Graham School of General Studies
The University of Chicago Graham School of General Studies offers a Clinical Trials Management and Regulatory Compliance Program. This post-baccalaureate program provides comprehensive training in clinical practices, drug development, statistical concepts for clinical research, and clinical site management and monitoring. The program enables graduates to initiate clinical research, apply effective monitoring methods, and understand regulations and good clinical practices. All staff in the Cancer Clinical Trials Office have completed this training program.
The Graham School also offers a Postgraduate Certificate in Medical Physics to help students with PhDs in physics transition to a medical physics profession. The year-long professional track is offered in partnership with the University of Chicago Committee on Medical Physics and is accredited by CAMPEP, the Commission on Accreditation of Medical Physics Education Programs. Students who successfully earn the certificate are eligible to enter CAMPEP-accredited residency programs in medical physics that provide the necessary clinical experience required for ABR (American Board of Radiology) certification.
Chicago Options in Career Empowerment (myCHOICE)
The goal of the myCHOICE program is to educate and prepare University of Chicago trainees with biological or health science degrees for their ideal career path.
Grant Writing Assistance for Faculty
Institute for Translational Medicine (ITM)’s Career (K) Award Writing Workshop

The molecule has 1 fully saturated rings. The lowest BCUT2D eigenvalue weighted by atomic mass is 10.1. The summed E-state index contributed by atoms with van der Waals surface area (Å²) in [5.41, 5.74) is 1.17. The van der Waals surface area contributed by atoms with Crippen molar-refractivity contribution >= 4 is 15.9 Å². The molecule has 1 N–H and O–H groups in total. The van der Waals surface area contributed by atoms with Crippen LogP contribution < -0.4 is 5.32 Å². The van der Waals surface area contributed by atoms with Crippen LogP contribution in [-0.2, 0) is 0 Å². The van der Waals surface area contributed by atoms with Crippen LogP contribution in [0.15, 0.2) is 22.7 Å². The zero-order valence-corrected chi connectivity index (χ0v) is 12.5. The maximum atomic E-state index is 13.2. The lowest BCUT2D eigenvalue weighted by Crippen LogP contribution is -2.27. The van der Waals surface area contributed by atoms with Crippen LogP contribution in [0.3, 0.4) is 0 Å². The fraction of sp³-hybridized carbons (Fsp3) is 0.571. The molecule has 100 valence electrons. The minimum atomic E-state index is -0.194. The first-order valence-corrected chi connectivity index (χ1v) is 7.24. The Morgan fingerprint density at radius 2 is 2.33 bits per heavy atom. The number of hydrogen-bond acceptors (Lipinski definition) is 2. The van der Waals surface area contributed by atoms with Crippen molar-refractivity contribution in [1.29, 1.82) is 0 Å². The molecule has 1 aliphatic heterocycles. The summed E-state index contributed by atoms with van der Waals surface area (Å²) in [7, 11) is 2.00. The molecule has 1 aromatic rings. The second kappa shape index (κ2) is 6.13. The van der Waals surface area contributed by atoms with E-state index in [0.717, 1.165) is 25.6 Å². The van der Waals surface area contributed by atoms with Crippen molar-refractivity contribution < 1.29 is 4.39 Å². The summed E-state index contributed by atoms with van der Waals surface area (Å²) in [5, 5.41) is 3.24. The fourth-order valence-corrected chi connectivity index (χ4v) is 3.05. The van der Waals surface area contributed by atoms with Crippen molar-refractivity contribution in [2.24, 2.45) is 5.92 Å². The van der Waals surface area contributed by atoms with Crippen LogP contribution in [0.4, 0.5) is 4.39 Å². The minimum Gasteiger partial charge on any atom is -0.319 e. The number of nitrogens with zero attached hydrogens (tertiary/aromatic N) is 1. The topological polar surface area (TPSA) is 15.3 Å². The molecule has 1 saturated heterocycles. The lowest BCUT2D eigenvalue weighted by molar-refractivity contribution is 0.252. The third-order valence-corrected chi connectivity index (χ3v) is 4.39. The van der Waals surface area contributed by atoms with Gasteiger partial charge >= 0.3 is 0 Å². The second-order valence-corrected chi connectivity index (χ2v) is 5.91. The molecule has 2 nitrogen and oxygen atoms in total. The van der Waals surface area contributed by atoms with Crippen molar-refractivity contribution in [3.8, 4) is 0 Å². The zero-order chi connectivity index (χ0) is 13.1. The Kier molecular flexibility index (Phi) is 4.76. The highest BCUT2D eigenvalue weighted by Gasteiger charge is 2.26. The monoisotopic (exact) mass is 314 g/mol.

The ITM Career Award Writing Workshop is designed to demystify the K application process. This is accomplished by focusing on critical parts that make or break an application. This 10-week workshop is not meant as a replacement for a committed mentor, but to augment the knowledge available to K applicants.
University of Chicago Medicine Comprehensive Cancer Center Grant Writers’ Group
The Comprehensive Cancer Center Grant Writers’ Group hosts an informal 8-week long session for faculty grant writers and mentors to foster discussion and provide feedback about cancer-focused grant applications. The next session runs from March 16-May 18, 2015. Faculty at all levels that are interested in serving as grant writers or mentors should contact Kathy Goss at email@example.com.
The BSD Office of Faculty Affairs
The BSD Office of Faculty Affairs, led by Dean’s Melina Hale, PhD, and Karen Kim, MD, MS, have several programs and opportunities for faculty career development specifically in the area of enhancing grant and research writing skills. Click here for a current calendar of scheduled events and programs.
Comprehensive Cancer Center Lunch and Learn Workshops
The Comprehensive Cancer Center holds a quarterly educational series to provide its members with the opportunity to develop their communication and outreach skills, as well as being informed about various institutional resources to enhance their research efforts. See below for a listing of Lunch and Learn events.